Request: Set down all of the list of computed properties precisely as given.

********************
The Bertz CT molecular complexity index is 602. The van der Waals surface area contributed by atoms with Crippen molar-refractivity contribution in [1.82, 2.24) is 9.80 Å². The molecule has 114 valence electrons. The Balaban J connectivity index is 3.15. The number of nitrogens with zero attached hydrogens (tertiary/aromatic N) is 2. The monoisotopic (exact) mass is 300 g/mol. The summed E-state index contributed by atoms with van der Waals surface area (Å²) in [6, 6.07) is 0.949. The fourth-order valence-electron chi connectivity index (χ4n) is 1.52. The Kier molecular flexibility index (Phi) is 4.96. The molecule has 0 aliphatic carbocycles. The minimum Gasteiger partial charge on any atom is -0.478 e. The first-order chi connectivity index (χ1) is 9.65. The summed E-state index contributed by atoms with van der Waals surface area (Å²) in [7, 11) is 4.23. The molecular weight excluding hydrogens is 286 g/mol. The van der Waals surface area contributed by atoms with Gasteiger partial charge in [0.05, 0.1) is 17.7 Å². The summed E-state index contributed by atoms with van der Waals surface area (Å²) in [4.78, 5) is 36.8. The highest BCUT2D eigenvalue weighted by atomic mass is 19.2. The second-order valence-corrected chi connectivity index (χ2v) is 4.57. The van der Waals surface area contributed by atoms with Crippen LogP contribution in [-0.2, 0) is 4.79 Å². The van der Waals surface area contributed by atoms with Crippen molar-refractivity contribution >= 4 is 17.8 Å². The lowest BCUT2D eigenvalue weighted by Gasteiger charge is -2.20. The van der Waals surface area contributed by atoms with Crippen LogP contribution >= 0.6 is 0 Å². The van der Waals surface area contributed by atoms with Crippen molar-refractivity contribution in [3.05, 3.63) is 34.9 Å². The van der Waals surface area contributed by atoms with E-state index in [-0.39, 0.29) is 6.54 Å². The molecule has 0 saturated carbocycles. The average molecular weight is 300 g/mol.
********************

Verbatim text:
The Bertz CT molecular complexity index is 602. The van der Waals surface area contributed by atoms with Crippen molar-refractivity contribution in [1.82, 2.24) is 9.80 Å². The molecule has 114 valence electrons. The Balaban J connectivity index is 3.15. The number of nitrogens with zero attached hydrogens (tertiary/aromatic N) is 2. The monoisotopic (exact) mass is 300 g/mol. The summed E-state index contributed by atoms with van der Waals surface area (Å²) in [6, 6.07) is 0.949. The fourth-order valence-electron chi connectivity index (χ4n) is 1.52. The Kier molecular flexibility index (Phi) is 4.96. The molecule has 0 aliphatic carbocycles. The minimum Gasteiger partial charge on any atom is -0.478 e. The first-order chi connectivity index (χ1) is 9.65. The summed E-state index contributed by atoms with van der Waals surface area (Å²) in [7, 11) is 4.23. The molecular weight excluding hydrogens is 286 g/mol. The van der Waals surface area contributed by atoms with Gasteiger partial charge in [0.05, 0.1) is 17.7 Å². The summed E-state index contributed by atoms with van der Waals surface area (Å²) in [4.78, 5) is 36.8. The highest BCUT2D eigenvalue weighted by atomic mass is 19.2. The second-order valence-corrected chi connectivity index (χ2v) is 4.57. The van der Waals surface area contributed by atoms with Crippen LogP contribution in [-0.2, 0) is 4.79 Å². The van der Waals surface area contributed by atoms with Crippen molar-refractivity contribution >= 4 is 17.8 Å². The lowest BCUT2D eigenvalue weighted by Gasteiger charge is -2.20. The van der Waals surface area contributed by atoms with Crippen LogP contribution >= 0.6 is 0 Å². The van der Waals surface area contributed by atoms with Crippen molar-refractivity contribution in [3.05, 3.63) is 34.9 Å². The van der Waals surface area contributed by atoms with E-state index in [-0.39, 0.29) is 6.54 Å². The molecule has 0 saturated carbocycles. The average molecular weight is 300 g/mol.